What are you most proud of?
I hope I had an impact through my passion for the work. I loved what I did. At Old Dominion, I had a role on the legislative side-in a public policy issue-when Virginia was wrestling with inequities in tuition at the various institutions. I wrote a position paper outlining a more equitable model. It was adopted and there were zero tuition increases the next year at Old Dominion. The students had a rally and presented me with a piggy bank and said, "Thanks for saving us." I still have that piggy bank in my office.

Some of your clients are arts and healthcare organizations. What can other fund raisers learn from them?
While we see a few alumni and friends-outside of athletics-who are genuinely passionate about a college or university or their school or department within the college or university, we see that even more frequently in the arts. And in higher education, we tend sometimes to be so overjoyed by finding someone with great passion that we don't work as hard to heighten it. Conversely many arts groups work very hard and very astutely with their most passionate supporters to bring them even closer. And, we all know that a few folks with passion for a cause can make a huge difference.

In healthcare, many hospitals have perfected "grateful patient" development programs in partnership with physicians. While this includes university hospitals, we see some of the strongest programs at hospitals outside of academic settings. The key is the partnership with physicians. While there are notable exceptions, for the most part we in higher education have not established nearly as effective partnerships with faculty in identifying grateful alumni. Also, most folks in the arts and healthcare have a more immediate, recent, and recurrent experience with the organization than do most alumni and friends in education, thus colleges and universities may have to work harder at engaging folks, unless they are involved in continuing education, whose experiences are 20 to 30 years old.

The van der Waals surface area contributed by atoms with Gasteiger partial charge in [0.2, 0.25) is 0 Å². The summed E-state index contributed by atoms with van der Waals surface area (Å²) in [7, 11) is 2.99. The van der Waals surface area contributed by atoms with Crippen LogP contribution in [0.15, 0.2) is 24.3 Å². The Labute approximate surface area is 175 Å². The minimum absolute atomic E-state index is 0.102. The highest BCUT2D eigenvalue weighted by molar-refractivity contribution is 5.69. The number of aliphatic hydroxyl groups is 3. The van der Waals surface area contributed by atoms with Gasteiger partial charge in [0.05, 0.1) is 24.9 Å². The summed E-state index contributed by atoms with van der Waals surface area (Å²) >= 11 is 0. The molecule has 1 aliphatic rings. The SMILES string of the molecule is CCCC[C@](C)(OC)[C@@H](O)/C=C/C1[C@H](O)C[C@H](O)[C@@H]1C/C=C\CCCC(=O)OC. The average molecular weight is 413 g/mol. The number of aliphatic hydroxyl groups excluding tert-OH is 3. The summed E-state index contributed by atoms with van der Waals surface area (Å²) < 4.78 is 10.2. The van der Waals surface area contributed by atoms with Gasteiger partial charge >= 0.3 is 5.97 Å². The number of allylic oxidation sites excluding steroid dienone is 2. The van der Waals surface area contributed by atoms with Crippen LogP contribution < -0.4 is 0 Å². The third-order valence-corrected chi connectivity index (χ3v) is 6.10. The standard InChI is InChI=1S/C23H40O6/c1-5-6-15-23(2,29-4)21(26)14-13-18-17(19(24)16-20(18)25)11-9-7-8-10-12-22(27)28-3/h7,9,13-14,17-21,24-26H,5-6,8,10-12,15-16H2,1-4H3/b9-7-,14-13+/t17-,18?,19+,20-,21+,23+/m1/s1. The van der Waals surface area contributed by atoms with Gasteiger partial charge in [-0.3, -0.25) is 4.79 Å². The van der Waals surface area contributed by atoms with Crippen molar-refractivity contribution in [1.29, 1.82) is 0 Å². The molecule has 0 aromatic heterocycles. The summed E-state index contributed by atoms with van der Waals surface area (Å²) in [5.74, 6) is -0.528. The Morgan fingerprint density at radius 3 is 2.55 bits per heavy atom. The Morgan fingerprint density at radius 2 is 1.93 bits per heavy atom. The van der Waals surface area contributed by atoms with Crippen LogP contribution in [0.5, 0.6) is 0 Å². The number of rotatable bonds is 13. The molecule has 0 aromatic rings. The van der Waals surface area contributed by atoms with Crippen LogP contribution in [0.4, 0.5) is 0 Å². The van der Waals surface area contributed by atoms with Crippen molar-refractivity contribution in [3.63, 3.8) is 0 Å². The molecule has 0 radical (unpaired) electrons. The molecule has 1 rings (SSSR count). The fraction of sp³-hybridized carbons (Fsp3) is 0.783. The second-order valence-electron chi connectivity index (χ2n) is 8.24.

Any memorable anecdotes from your years as a CASE volunteer?
Well, this was actually pre-CASE, I think and [founder of CURRENTS and former president Virginia Carter Smith] and I were both in Virginia, both in public relations. Let me tell you she could convince anyone to do anything! She was in the western part of the state and I was in the eastern. There was a conference in Richmond and she called me at 10 p.m. to go to the airport and pick up some folks who were going to speak and drive them to Richmond. Well, the plane was late and I waited and waited until well after midnight. Come to find out she got her signals crossed-they weren't coming in after all. So I could always use a little guilt on her when I needed a favor. I'd call her and say, "Ginny, you know I'm still tired from being at the airport until way after midnight." The truth is I loved her to death because she was so giving. Most of us owed her favors. She was also an incredible advocate for women. She and I networked for years on career opportunities for women.

Given your years of involvement with CASE, what do you see as its strengths?
We were so disparate before so the move to unify various groups, unifying the field, was so positive. And it is a continual challenge. The fact that CASE is working to strengthen research and scholarship is impressive, so that we can build a common body of professional knowledge. The increased professionalism in how CASE is meeting the needs of diverse members, older and younger, who have many different needs, is a definite strength. CASE is not perfect, but compared to other national organizations CASE has done a fine job.